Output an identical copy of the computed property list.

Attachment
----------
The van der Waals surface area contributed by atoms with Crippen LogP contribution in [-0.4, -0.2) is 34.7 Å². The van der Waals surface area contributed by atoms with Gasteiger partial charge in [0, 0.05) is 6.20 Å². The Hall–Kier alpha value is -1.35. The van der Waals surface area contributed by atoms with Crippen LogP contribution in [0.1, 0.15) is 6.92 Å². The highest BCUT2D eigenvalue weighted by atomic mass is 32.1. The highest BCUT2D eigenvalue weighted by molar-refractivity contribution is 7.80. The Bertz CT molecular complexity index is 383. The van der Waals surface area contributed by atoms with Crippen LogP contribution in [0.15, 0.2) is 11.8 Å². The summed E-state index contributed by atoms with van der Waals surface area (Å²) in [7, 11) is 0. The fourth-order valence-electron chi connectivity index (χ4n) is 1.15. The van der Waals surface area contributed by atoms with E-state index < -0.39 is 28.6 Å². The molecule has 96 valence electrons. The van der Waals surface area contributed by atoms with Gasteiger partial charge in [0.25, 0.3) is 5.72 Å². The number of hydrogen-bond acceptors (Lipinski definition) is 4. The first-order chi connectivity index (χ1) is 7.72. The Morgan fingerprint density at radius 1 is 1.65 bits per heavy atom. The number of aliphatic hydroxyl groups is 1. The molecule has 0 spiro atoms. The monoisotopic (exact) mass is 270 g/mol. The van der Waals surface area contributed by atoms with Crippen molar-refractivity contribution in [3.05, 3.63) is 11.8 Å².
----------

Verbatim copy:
The van der Waals surface area contributed by atoms with Crippen LogP contribution in [-0.4, -0.2) is 34.7 Å². The van der Waals surface area contributed by atoms with Gasteiger partial charge in [0, 0.05) is 6.20 Å². The Hall–Kier alpha value is -1.35. The van der Waals surface area contributed by atoms with Crippen LogP contribution in [0.1, 0.15) is 6.92 Å². The highest BCUT2D eigenvalue weighted by atomic mass is 32.1. The highest BCUT2D eigenvalue weighted by molar-refractivity contribution is 7.80. The Bertz CT molecular complexity index is 383. The van der Waals surface area contributed by atoms with Crippen LogP contribution in [0.15, 0.2) is 11.8 Å². The summed E-state index contributed by atoms with van der Waals surface area (Å²) in [7, 11) is 0. The fourth-order valence-electron chi connectivity index (χ4n) is 1.15. The van der Waals surface area contributed by atoms with E-state index < -0.39 is 28.6 Å². The molecule has 96 valence electrons. The van der Waals surface area contributed by atoms with Gasteiger partial charge in [0.25, 0.3) is 5.72 Å². The number of hydrogen-bond acceptors (Lipinski definition) is 4. The first-order chi connectivity index (χ1) is 7.72. The Morgan fingerprint density at radius 1 is 1.65 bits per heavy atom. The number of aliphatic hydroxyl groups is 1. The molecule has 0 spiro atoms. The monoisotopic (exact) mass is 270 g/mol. The van der Waals surface area contributed by atoms with Crippen molar-refractivity contribution in [3.05, 3.63) is 11.8 Å².